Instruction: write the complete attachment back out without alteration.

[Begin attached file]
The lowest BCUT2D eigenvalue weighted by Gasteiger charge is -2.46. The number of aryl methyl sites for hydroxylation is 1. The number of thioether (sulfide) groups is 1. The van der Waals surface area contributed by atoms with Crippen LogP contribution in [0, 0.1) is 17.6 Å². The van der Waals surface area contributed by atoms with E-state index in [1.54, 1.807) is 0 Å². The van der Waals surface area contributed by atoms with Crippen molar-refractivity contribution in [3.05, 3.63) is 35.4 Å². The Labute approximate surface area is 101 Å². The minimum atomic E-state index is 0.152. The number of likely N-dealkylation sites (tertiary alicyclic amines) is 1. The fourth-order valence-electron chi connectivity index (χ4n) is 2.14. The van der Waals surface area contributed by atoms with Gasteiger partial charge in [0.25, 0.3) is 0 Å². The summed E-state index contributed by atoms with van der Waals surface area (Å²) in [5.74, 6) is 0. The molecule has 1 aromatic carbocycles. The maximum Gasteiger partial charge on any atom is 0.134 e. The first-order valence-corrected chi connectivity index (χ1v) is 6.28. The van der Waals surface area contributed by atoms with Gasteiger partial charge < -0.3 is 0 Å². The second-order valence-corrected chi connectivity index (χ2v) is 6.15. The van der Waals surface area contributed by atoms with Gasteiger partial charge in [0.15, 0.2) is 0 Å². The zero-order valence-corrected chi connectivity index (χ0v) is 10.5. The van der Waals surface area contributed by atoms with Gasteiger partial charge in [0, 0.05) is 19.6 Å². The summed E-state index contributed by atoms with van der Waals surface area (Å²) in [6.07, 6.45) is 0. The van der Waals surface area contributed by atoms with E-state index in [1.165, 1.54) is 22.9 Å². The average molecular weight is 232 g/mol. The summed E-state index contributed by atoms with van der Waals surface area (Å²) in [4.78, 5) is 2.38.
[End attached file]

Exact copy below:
The lowest BCUT2D eigenvalue weighted by Gasteiger charge is -2.46. The number of aryl methyl sites for hydroxylation is 1. The number of thioether (sulfide) groups is 1. The van der Waals surface area contributed by atoms with Crippen LogP contribution in [0, 0.1) is 17.6 Å². The van der Waals surface area contributed by atoms with E-state index in [1.54, 1.807) is 0 Å². The van der Waals surface area contributed by atoms with Crippen molar-refractivity contribution in [3.05, 3.63) is 35.4 Å². The Labute approximate surface area is 101 Å². The minimum atomic E-state index is 0.152. The number of likely N-dealkylation sites (tertiary alicyclic amines) is 1. The fourth-order valence-electron chi connectivity index (χ4n) is 2.14. The van der Waals surface area contributed by atoms with Gasteiger partial charge in [0.25, 0.3) is 0 Å². The summed E-state index contributed by atoms with van der Waals surface area (Å²) in [5.74, 6) is 0. The molecule has 1 aromatic carbocycles. The maximum Gasteiger partial charge on any atom is 0.134 e. The first-order valence-corrected chi connectivity index (χ1v) is 6.28. The van der Waals surface area contributed by atoms with Gasteiger partial charge < -0.3 is 0 Å². The second-order valence-corrected chi connectivity index (χ2v) is 6.15. The van der Waals surface area contributed by atoms with Gasteiger partial charge in [0.15, 0.2) is 0 Å². The zero-order valence-corrected chi connectivity index (χ0v) is 10.5. The van der Waals surface area contributed by atoms with Gasteiger partial charge in [0, 0.05) is 19.6 Å². The summed E-state index contributed by atoms with van der Waals surface area (Å²) in [6.07, 6.45) is 0. The van der Waals surface area contributed by atoms with E-state index in [1.165, 1.54) is 22.9 Å². The average molecular weight is 232 g/mol. The summed E-state index contributed by atoms with van der Waals surface area (Å²) in [4.78, 5) is 2.38.